Dog owners criticise pet-food regulator as more dogs die in Victoria

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Dog owners are calling for better pet food regulation after the death of four more dogs in East Victoria, which led to an investigation into a meat processing facility.

Important points:

  • More dogs have died of liver poisoning in east Victoria
  • Authorities are investigating a pet minced meat product that has been linked to the sick dogs
  • Pet owners and a Victorian MP are calling for better rules on animal feed

Victorian government agencies PrimeSafe, which regulates slaughterhouses, and Agriculture Victoria are investigating the spate of dog deaths that ABC knows has now hit nine, with more than 50 dogs treated at the hospital in the past three weeks.

The affected dogs suffer from liver toxicity and live in a region that stretches from Cranbourne in the south-eastern suburbs of Melbourne through the Latrobe Valley to Raymond Island in East Gippsland in the east.

A common link between the cases is that all of the domestic dogs ate meat from the Maffra Knackery, also known as Backmans Meats and Backmans Greyhound Supplies, which have a shop in Seaford.

The Maffra Knackery, which delivers meat across the region, didn’t respond to the ABC. (

ABC Gippsland: Rio Davis


It became known that the pet food authority PrimeSafe cannot order a mandatory recall of pet food, but has asked the nibbler to “conduct a voluntary recall of the product”.

In a statement, PrimeSafe said it was informed of the problem by Agriculture Victoria on July 2.

“PrimeSafe continues to investigate compliance with the Meat Processing Act and Australian standard at a licensed facility related to canine disease and death in East Gippsland,” the statement said.

However, PrimeSafe and Agriculture Victoria have yet to definitively determine the cause of the dogs’ death.

On July 2nd, Bairnsdale retailer Doggie Den launched a voluntary recall of 10 kilograms of minced beef products from the Maffra Knackery and advised customers to “stop feeding your pets and return the leftovers” to us.

Pet owners are annoyed by the lack of recall

Sue Graham’s greyhound Pash died on July 7th, and her other dog, Pebbles, was repeatedly abandoned at her local veterinary clinic.

“I’ve been a nervous wreck for the past two weeks because when you try to get a sick dog to eat and just can’t, it’s very distressing,” she said.

A pair with three pet greyhounds Paul Graham with his son’s dog and his wife Sue with their greyhounds Pebbles and Pash, both of whom developed liver toxicity. (

Delivered: Sue Graham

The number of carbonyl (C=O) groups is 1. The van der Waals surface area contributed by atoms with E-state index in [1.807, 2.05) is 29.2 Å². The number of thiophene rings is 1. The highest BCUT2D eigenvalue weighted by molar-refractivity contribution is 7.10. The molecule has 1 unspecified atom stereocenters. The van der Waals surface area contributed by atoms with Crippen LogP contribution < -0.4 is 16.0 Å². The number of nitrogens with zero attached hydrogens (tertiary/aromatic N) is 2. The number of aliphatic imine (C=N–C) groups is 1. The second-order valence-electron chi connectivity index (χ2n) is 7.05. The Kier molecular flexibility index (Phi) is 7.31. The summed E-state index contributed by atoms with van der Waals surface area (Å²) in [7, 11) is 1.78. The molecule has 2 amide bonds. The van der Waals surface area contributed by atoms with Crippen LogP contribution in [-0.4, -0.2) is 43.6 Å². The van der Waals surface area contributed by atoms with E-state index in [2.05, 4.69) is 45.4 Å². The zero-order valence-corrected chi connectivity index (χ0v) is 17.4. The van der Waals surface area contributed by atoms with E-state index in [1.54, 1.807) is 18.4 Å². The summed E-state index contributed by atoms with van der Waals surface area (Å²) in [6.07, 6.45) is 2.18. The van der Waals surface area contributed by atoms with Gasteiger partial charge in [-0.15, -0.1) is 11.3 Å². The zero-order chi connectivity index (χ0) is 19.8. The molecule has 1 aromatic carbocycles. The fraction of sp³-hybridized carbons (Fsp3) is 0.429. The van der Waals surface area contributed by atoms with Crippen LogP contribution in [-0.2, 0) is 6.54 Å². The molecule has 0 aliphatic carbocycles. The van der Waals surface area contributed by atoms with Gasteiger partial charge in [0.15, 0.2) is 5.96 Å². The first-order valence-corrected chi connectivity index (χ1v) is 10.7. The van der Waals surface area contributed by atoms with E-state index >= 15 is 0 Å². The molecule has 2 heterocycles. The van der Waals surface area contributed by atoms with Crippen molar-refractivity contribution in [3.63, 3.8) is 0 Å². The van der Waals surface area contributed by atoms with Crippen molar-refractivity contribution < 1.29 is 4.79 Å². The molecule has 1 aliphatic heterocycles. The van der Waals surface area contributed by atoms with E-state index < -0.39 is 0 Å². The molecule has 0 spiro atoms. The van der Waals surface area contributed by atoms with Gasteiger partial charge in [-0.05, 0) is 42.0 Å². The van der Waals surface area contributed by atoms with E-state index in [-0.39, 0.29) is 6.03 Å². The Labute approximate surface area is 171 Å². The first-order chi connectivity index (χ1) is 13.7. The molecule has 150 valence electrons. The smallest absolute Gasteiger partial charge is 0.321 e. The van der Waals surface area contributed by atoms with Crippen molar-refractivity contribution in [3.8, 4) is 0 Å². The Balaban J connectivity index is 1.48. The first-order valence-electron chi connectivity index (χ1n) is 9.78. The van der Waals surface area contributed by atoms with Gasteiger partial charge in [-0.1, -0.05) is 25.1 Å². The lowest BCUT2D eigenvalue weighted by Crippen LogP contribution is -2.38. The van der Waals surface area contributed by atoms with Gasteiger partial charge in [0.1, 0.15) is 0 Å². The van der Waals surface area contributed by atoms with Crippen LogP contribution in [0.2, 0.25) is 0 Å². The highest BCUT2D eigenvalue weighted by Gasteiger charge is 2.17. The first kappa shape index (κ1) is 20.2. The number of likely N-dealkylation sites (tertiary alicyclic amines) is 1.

Ms. Graham said she had raw beef shipped from the Maffra Knackery around June 10, and she only discovered there might be a problem with the animal feed when she was posting at a veterinary clinic in Bairnsdale Main on July 3 Street read.

She is furious that neither PrimeSafe nor the Maffra Knackery have contacted her to warn her of the potential animal health problem, even though authorities have not yet confirmed the cause of death.

“They have our name, address, and phone number because our meat is delivered straight to our door, but I haven’t heard from them,” she said.

“Why wasn’t I told to recall this meat? I was never contacted by the slaughterhouse or PrimeSafe.”

The Maffra Knackery has been contacted several times by the ABC, but has not responded.

MP calls for change after “absolutely terrible” pet deaths

Victorian Animal Justice Party MP Andy Meddick said the situation was “absolutely dire” and he wanted “an absolute tightening of the rules”.

“If you are a retail business, you should have the same … hygiene standards that a slaughterhouse that kills sheep and cattle for human consumption should follow,” he said.

“The standards that should apply to our pets shouldn’t be any different.”

A German Shepherd Dog on a table at the vet Andrew Lawrence’s German Shepherd Maggie is unwell. (

Delivered: Andrew Lawrence


Glengarry North pet owner Andrew Lawrence said his German shepherd, Maggie, was also very ill and was being treated for liver problems after eating the pet food from the Gippsland cracking plant.

Mr Lawrence said his vet warned him that the dog’s food could be causing the problem and he contacted the retailer Doggie Den to confirm it was the same supplier.

He said he hadn’t heard from the Maffra Knackery or PrimeSafe, but an Agriculture Victoria vet interviewed him about his sick dog.

“I feel like (PrimeSafe) was acting incredibly slowly,” he said.

“I think they have a duty to let the public know … rather than relying on Facebook or word of mouth or other companies that have sold their product.”

Mr Lawrence said he wanted a better system for notifying the public when there was a health problem with animal feed.

“I’m really shocked that pet food sales are not regulated,” he said.

“I think there really needs to be legislation to have more oversight of pet food companies and how they make their food and what they sell.”

“I have a freezer full of meat and I’m too scared to use it”

A Churchill rescue animal owner, Patricia, who did not want her surname to be used, receives regular direct shipments from the crackers and has not been able to get answers from them or PrimeSafe as to which batches of meat might be problematic.

“I have a freezer full of meat and I’m too scared to use it [until the investigation is resolved],” She said.

Agriculture Victoria spokeswoman said agency was investigating “why dogs are gathering” [was] have severe liver disease in the Bairnsdale area and are working with other authorities to identify possible causes ”.

“As a precaution, we recommend that you contact your veterinarian immediately if your dog has eaten fresh or frozen raw animal meat and your dog is not doing well,” she said.